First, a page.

Osgoode Hall Law School vows to weed out fakes

Dean says vetting must be more rigorous after exposure of third-year student's sham credentials
Dec 30, 2008 04:30 AM
Dale Brazao


Osgoode Hall Law School is moving to tighten admissions procedures in the wake of a Toronto Star investigation that discovered a third-year student had used a bogus undergraduate degree to enter the York University law program.

"The integrity of our admissions process is of paramount importance to the Law School," dean Patrick Monahan writes in an email to students.

"If even a single individual is able to gain admission to the School improperly, that takes a place in the class away from another qualified deserving applicant.

"It also damages our reputation as an institution."

The email, dated Dec. 27 and addressed to LawClass2009, says the law school is "investigating additional verification measures that could be put in place to detect cases of fraud in the admission process."

The measures come after Osgoode student Quami Frederick was revealed to have used a degree purchased from a diploma mill on the Internet to get accepted into the program in 2006.

More recently, Frederick submitted photocopies of transcripts in which her Osgoode Hall marks were inflated when she successfully applied for an articling job at the Bay St. law firm Wildeboer Dellelce, LLP.

Instead of beginning that job after graduating in the spring, Frederick, 28, is now facing an Osgoode Hall disciplinary hearing that she expects will result in her expulsion. The law firm has withdrawn its job offer.

Frederick was one of 290 students admitted to Osgoode in 2006 from a pool of more than 2,500 applicants. Her credentials included a purported Bachelor of Science in Business Administration degree from St. George's University in Grenada in 2000.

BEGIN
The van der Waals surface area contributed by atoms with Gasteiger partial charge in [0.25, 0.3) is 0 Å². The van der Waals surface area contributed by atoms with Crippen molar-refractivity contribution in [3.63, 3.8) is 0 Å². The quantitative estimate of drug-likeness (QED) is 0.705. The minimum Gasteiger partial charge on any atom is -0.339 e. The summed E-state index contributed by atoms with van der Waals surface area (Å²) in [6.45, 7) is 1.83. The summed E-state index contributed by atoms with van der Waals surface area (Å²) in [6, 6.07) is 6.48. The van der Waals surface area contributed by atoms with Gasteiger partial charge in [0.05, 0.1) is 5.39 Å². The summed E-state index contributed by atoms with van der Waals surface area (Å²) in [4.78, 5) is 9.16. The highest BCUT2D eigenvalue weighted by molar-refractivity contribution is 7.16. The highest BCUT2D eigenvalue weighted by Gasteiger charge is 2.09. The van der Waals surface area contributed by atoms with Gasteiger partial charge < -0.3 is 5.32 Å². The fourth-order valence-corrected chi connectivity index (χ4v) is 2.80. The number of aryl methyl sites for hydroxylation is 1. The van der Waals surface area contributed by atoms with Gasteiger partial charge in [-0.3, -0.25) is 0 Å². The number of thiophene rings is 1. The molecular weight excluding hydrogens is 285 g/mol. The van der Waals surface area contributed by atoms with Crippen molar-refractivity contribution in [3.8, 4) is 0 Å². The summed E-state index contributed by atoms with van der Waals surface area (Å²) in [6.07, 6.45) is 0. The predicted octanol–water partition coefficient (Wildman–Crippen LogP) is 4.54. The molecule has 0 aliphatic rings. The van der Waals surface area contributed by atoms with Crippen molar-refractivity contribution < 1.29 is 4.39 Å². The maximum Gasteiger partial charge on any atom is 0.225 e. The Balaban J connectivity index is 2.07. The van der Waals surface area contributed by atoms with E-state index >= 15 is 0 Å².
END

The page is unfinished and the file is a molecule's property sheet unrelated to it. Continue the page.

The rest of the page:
A simple phone call to Grenada in the West Indies three years ago would have revealed that Frederick, while she has said she previously lived on the island, was never a student at St. George's.

The Star story prompted dozens of emails from students and alumni, some questioning whether the law school and Bay St. firm had carried out due diligence.

A spokesperson for Osgoode Hall said the Ontario Law School Application Service (OLSAS) "evaluates" all applications before sending them to the province's six law schools for processing.

However, while the OLSAS collects data and documentation from applicants and sends the information to the law schools, it does not "perform eligibility evaluations, international credential evaluation or make admission decisions of any kind," said George Granger, executive director of Ontario Universities' Application Centre. "These functions are performed by the universities themselves."

Frederick's name is on a list of bogus-degree buyers compiled by U.S. Homeland Security and Secret Service agents who took down a Washington State diploma mill in 2005.

St. Regis University, which ran for six years under dozens of bogus names, sold more than 10,000 degrees worldwide through the Internet. Its list of buyers has 220 Canadians, including Marie Theriault-Sabourin, who bought an MBA in 2000 for $1,350 before being hired by the registrar's office at Algonquin College in Ottawa.

A spokesperson for Algonquin said the college is treating the incident as a personnel matter, and that the Privacy Act prevents disclosure of what action, if any, will be taken in the case.




Commentary by the Ottawa Mens Centre

The Toronto Star cut off comments rather quickly to this story,

its amazing how the Toronto Star cut off comments on any story that might embarrass the legal profession and or the judiciary.


Lawyers regularly lie in court. When the law society hear about very serious complaints about lawyers,

they do next to nothing.

For serious complaints you can expect nothing more than "a review of their practice" and "supervision".

Meanwhile, lives are permanently destroyed and children endlessly abused by violent mentally ill parents.


Some of the worst examples personally fabricate evidence. Take Lesley C. Kendal of Kingston Ontario. She personally fabricates evidence and

presents evidence to the court as fact  when she knew it was obtained by fraud.

Then there is another feminist lawyer, Joanne A. Barber of Timmins Ontario who again personally fabricates evidence.


Both these lawyers are typical of a cess pool of the feminist legal profession that rely upon equally disgusting members of the judiciary

who turn a blind eye to any such obvious example of fraud.